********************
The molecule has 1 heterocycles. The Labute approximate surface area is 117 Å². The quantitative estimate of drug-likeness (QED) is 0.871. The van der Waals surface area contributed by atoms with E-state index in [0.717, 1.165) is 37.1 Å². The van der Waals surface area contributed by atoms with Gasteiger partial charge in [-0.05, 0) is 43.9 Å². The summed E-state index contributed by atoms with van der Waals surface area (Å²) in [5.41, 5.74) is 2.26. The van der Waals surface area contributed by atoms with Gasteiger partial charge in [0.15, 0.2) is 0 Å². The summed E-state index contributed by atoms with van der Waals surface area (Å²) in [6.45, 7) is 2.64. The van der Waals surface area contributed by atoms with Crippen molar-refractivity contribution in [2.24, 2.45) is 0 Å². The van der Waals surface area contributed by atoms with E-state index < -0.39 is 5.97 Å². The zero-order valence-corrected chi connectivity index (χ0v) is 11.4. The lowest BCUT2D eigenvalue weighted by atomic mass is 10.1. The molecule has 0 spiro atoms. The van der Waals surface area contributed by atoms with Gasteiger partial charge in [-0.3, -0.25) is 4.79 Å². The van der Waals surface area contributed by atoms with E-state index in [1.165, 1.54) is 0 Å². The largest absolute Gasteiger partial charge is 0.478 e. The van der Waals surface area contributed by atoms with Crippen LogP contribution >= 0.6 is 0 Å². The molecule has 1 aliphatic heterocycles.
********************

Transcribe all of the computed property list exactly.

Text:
The molecule has 1 heterocycles. The Labute approximate surface area is 117 Å². The quantitative estimate of drug-likeness (QED) is 0.871. The van der Waals surface area contributed by atoms with E-state index in [0.717, 1.165) is 37.1 Å². The van der Waals surface area contributed by atoms with Gasteiger partial charge in [-0.05, 0) is 43.9 Å². The summed E-state index contributed by atoms with van der Waals surface area (Å²) in [5.41, 5.74) is 2.26. The van der Waals surface area contributed by atoms with Gasteiger partial charge in [0.15, 0.2) is 0 Å². The summed E-state index contributed by atoms with van der Waals surface area (Å²) in [6.45, 7) is 2.64. The van der Waals surface area contributed by atoms with Crippen molar-refractivity contribution in [2.24, 2.45) is 0 Å². The van der Waals surface area contributed by atoms with E-state index < -0.39 is 5.97 Å². The zero-order valence-corrected chi connectivity index (χ0v) is 11.4. The lowest BCUT2D eigenvalue weighted by atomic mass is 10.1. The molecule has 0 spiro atoms. The van der Waals surface area contributed by atoms with Gasteiger partial charge in [-0.3, -0.25) is 4.79 Å². The van der Waals surface area contributed by atoms with E-state index in [1.165, 1.54) is 0 Å². The largest absolute Gasteiger partial charge is 0.478 e. The van der Waals surface area contributed by atoms with Crippen LogP contribution >= 0.6 is 0 Å². The molecule has 1 aliphatic heterocycles.